To create the Ghostscript Options file mswinpr2.txt and to configure the mswinpr2 device driver, create an options file c:\gs\mswinpr2.txt using a plain text editor such as Notepad. The file will tell Ghostscript that we want to print the Postscript file using the mswinpr2 printer device driver. The mswinpr2.txt file contents are:
-Ic:\gs\gs8.14\lib;c:\gs\fonts -sDEVICE=mswinpr2 -dNoCancel -dNOPAUSE -dSAFER -sPAPERSIZE=letter
Place the file into the GhostScript directory c:\gs. Note: the path (the first line) must be correct for the version of Ghostscript you installed. Change the 8.14 to whatever version number you noted when you installed Ghostscript. European users should change the paper size from letter to a4. For more information on GhostScript devices and their options click here.
Note: If your path names contains spaces you will need to put quotes around the paths specification C:\gs\gs8.14\lib;C:\gs\fonts. Thanks to Jonathan Sefton for pointing this out.
Configure the RPT1: Port
To configure the newly created RPT1: port to use Ghostscript to use the mswinpr2 device driver
Select Properties of the newly created GS PS Printer
Under the Ports tab the correct port (created above) should already be selected (RPT1: or higher). Click on Configure Port...
and fill out the dialog box as shown above. Make sure the program path C:\gs\gs8.xx\bin\gswin32c.exe points to the gswin32c.exe executable. Change version 8.14 in the path to match the version that was actually installed. Make sure the arguments for this program are: as indicated above - listed here again for reference:
@c:\gs\mswinpr2.txt -sOutputFile="\\spool\gsprinter" -
Note the dash at the end of the line. The OutputFile points to the share name of the physical output device we setup above. In our example the share name is gsprinter. The path name after the @ points to the options file mswinpr2.txt we created above. The Output: needs to be Program handles output, the Printer: is irrelevant, and the Run: box should say Hidden. Click on OK when done
Note: The Log File button can be useful for tracking down problem should the printer fail to work properly.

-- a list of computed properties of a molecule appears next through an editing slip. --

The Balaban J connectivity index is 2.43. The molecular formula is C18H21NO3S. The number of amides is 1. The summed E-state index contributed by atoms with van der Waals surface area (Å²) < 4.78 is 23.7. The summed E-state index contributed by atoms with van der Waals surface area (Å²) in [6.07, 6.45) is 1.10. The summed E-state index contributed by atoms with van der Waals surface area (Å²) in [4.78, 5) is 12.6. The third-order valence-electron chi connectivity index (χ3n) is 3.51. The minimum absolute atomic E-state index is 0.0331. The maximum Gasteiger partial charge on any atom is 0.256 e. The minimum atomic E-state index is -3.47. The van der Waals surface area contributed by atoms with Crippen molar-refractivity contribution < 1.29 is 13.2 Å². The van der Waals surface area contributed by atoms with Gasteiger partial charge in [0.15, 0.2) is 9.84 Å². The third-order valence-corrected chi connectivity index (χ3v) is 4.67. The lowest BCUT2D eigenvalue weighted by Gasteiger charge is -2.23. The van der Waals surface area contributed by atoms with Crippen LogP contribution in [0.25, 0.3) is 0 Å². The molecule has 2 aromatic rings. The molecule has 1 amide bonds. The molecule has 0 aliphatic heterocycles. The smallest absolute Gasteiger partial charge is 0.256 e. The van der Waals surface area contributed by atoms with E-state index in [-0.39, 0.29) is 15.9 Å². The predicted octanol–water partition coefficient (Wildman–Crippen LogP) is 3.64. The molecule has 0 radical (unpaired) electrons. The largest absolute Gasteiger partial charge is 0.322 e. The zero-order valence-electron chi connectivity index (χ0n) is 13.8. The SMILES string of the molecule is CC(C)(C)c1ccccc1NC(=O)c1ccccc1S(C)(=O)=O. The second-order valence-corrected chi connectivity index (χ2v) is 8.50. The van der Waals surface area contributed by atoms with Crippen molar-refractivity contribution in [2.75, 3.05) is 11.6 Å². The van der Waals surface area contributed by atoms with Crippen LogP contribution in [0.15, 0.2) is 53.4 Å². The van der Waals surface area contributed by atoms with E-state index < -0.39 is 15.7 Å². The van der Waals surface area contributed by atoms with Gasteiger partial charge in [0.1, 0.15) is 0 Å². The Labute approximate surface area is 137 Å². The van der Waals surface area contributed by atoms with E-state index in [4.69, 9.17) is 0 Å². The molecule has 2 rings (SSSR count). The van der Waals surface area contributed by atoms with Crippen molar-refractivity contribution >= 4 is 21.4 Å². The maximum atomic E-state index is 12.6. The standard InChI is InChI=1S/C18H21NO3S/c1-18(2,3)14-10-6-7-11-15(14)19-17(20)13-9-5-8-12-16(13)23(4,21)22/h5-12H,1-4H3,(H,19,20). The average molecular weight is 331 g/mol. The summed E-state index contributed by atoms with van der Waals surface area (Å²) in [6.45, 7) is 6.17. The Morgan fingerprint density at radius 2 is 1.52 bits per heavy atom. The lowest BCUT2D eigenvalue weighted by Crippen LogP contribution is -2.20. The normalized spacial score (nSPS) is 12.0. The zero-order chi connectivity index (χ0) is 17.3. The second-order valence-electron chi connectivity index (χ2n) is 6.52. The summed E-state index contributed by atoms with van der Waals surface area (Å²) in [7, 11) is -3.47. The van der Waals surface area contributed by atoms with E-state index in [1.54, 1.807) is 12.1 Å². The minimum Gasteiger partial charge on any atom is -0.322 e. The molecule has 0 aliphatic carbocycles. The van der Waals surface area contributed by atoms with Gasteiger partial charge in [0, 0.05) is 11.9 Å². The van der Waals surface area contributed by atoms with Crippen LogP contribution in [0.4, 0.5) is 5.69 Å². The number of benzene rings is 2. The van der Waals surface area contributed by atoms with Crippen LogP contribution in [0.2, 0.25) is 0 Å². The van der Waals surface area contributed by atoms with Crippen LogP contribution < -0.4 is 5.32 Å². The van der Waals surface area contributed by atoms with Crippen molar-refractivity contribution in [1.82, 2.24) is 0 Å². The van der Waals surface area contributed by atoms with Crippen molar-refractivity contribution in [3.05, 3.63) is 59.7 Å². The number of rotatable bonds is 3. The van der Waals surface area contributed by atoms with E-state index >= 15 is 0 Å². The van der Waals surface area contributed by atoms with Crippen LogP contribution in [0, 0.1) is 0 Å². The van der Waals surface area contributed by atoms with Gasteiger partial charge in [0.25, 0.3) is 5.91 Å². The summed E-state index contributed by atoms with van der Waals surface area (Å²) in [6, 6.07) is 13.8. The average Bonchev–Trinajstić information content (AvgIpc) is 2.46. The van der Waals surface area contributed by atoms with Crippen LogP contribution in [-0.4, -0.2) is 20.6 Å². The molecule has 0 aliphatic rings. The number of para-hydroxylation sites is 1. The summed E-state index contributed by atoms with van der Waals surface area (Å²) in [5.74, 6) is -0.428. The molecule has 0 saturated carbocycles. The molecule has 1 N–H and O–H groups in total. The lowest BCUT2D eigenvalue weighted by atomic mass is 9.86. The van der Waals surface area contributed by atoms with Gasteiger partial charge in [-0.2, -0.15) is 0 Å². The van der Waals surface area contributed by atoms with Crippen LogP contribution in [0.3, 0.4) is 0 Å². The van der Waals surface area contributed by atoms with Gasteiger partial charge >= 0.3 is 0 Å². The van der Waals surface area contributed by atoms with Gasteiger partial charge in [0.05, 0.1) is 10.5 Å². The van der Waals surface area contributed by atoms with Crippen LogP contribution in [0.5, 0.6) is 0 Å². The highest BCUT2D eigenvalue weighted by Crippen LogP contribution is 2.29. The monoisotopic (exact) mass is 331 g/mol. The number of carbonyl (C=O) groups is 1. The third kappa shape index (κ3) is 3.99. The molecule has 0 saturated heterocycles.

Note: There is no requirement that the physical printer be a local printer. It could be a network printer and we can use its Windows share name to print to it.
Note: Thanks to Stephane Hole for pointing out that one can send the output directly to the physical printer instead of the share name:
@c:\gs\mswinpr2.txt -sOutputFile="HP Laserjet 5P (GS)" -
where the string HP Laserjet 5P (GS) is the name of the physical printer we setup in the step Setup & Prepare the Physical Printer above. In general, this is probably a better solution for local printers than using a share name.
Note: If your path names contains spaces you will need to put quotes around the path C:\gs\mswinpr2.txt. Thanks Jonathan Sefton for pointing this out.
Edit the Registry
Synopsis: We need to edit the registry to to avoid a printer dialog box form opening every time we print
Note: This step may not be necessary in all cases
We need to edit the registry to make sure Ghostscript knows the printer exists. This is not for the faint hearted, if you are not confident make sure you take a backup (which is outside the scope of this document)
REGEDIT4 [HKEY_USERS\.DEFAULT\Software\Microsoft\Windows NT\CurrentVersion\Devices] "gsprinter"="winspool,FILE:"
Note the gsprinter name in the registry key above. This name must match the shared printer name we reference in the OutputFile setting above. If you fail to do this you may have a dialog box open prompting you to select the physical printer to print to every time your print to the virtual GS PS Printer.
Print a Test Page
Print a test page to verify everything is working by Selecting the General tab from the GS PS Printer Properties page
and select Print Test Page. If all goes well your physical printer will print a Postscript test page. Note: if the color is wrong (i.e. the black is not black), try removing all the Color Profiles in the Color Management tab of the GS PS Printer printer.
http://www.stat.tamu.edu/~henrik/GSPSprinter/GSPSprinter.html - Retrieved 6 Oct 2007